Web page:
Stone broke into the music business as a rap artist—which was ironic since her music would later be seen as offering an alternative to a hip-hop-dominated urban radio mainstream. In New York in the early 1980s, she joined with two other women to form the Sequence. That group landed on the roster of the pioneering rap label Sugarhill, and they are generally regarded as the first female act in the rap genre. Stone, who was known as “Angie B,” delivered raps in such Sequence dance-club hits as a remake of Parliament’s “Tear the Roof Off.”
Statuesque and strong, with a large Afro hairstyle that she has retained throughout her career, Stone had a look that was little influenced by the high-fashion inclination of many urban artists. “I loved Pam Grier. Cleopatra Jones,” she told Rolling Stone. “Strong, beautiful, dark-skinned women. Pam had the Afro, the strong ‘I’m beautiful, but I’m bad and I’ll take it there.’” But as with many of the other acts of rap’s first generation, the popularity of the Sequence did not last. For a time, Stone supported herself by singing commercial jingles.
“I did Afro Sheen,” she told Rolling Stone. “Budweiser,
At a Glance…
Born and raised in Columbia, SC, 1965; father sang in a local gospel quartet; Son, Michael; Education: Attended high school in Columbia; star basketball player; received but turned down several college basketball scholarship offers.
Career: Soul vocalist. Joined rap group the Sequence, ca. 1982; group released album The Sequence, 1982; worked as singer of television and radio commercial jingles, 1980s; joined group Vertical Hold, 1988; group released album Vertical Hold, 1992; active as songwriter for D’Angelo, Mary J. Blige, Lenny Kravitz, and other artists, 1990s; released solo debut Black Diamond, 1999.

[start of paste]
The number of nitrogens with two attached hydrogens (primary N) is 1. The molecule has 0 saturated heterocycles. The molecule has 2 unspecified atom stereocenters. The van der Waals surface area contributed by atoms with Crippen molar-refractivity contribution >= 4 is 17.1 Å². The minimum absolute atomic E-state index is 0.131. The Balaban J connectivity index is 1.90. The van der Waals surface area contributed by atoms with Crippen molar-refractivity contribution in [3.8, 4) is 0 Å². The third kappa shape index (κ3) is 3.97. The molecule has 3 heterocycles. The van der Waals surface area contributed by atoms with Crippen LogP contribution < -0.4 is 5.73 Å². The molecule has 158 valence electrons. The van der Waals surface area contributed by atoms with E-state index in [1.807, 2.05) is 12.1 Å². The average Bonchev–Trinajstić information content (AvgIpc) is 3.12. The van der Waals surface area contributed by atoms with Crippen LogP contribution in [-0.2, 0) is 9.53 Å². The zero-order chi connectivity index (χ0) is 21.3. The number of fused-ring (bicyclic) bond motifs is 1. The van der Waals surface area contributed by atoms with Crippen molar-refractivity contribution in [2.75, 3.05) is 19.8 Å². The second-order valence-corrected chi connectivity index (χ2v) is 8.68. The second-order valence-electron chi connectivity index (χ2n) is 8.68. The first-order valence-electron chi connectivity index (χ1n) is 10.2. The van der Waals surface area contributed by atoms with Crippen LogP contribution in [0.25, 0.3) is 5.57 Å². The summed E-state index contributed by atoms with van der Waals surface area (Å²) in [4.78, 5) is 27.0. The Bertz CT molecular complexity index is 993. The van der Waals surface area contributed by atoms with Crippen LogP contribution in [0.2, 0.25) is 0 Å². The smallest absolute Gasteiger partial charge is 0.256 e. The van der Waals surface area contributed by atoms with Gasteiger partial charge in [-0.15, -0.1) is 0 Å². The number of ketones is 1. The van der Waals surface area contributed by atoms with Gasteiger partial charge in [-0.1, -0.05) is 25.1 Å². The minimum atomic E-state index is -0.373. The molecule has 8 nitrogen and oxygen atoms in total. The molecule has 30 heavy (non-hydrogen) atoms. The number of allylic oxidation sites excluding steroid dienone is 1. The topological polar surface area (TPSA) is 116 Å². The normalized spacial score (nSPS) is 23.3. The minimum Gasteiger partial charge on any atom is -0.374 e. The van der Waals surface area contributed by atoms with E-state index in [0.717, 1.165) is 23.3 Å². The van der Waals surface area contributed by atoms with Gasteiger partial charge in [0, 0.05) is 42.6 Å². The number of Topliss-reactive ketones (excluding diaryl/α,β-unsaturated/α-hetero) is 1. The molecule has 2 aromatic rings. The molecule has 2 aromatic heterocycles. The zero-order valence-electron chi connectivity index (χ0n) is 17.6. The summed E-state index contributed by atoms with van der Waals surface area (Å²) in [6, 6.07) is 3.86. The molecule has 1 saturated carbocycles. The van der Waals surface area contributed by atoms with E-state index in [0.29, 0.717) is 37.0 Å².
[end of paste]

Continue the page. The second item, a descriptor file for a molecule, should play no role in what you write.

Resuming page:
Awards: Received Billboard magazine Album of the Year award for Black Diamond, 2000.
Address: Record Label —Arista Records, Six W. 57th St., New York, NY 10019
too. Budweiser ran for eight years, and I’m gonna tell you something: That stuff really pays well, because it really helped me survive when I was in transition with my career.” But Stone’s creative side didn’t take long to reassert itself. A prolific songwriter, she began to work with other rap acts, such as the group Mantronix and the innovative rocker Lenny Kravitz. By 1988 Stone had formed an R&B trio, Vertical Hold, that incorporated more of her own affinity for the classic style of soul vocals and enabled her to emulate such models as Aretha Franklin, Marvin Gaye, and Donny Hathaway.
Vertical Hold’s records bubbled around the lower end of Billboard magazine’s urban music charts for several years, and in 1993 the group released a self-titled CD. One dance number from the album, “Seems You’re Much Too Busy,” rose into the top 20, and several other singles made an impression, but that wasn’t enough to propel the group to an ongoing recording career. Stone’s family began to doubt her chances for success. “My mom used to say, ‘If God had meant you to make it, then you’d have made it by now,’” she told the London Daily Telegraph. But Stone continued with her songwriting, numbering among her collaborations those with soul veteran Al Green and modern R&B hitmaker Mary J. Blige.
One collaboration in particular proved both personally and professionally fruitful. Stone contributed songs to the recordings of D’Angelo, whose 1995 debut album Brown Sugar is often credited with kicking off the neo-soul musical phenomenon, and who remains the most significant male representative of the style. Stone placed four tracks on D’Angelo’s critically acclaimed 2000 release, Voodoo, which incorporated a host of modern influences into a basic soul context, and she and D’Angelo became romantically involved. The relationship resulted in a child, Michael, but after three years Stone and D’Angelo called it quits.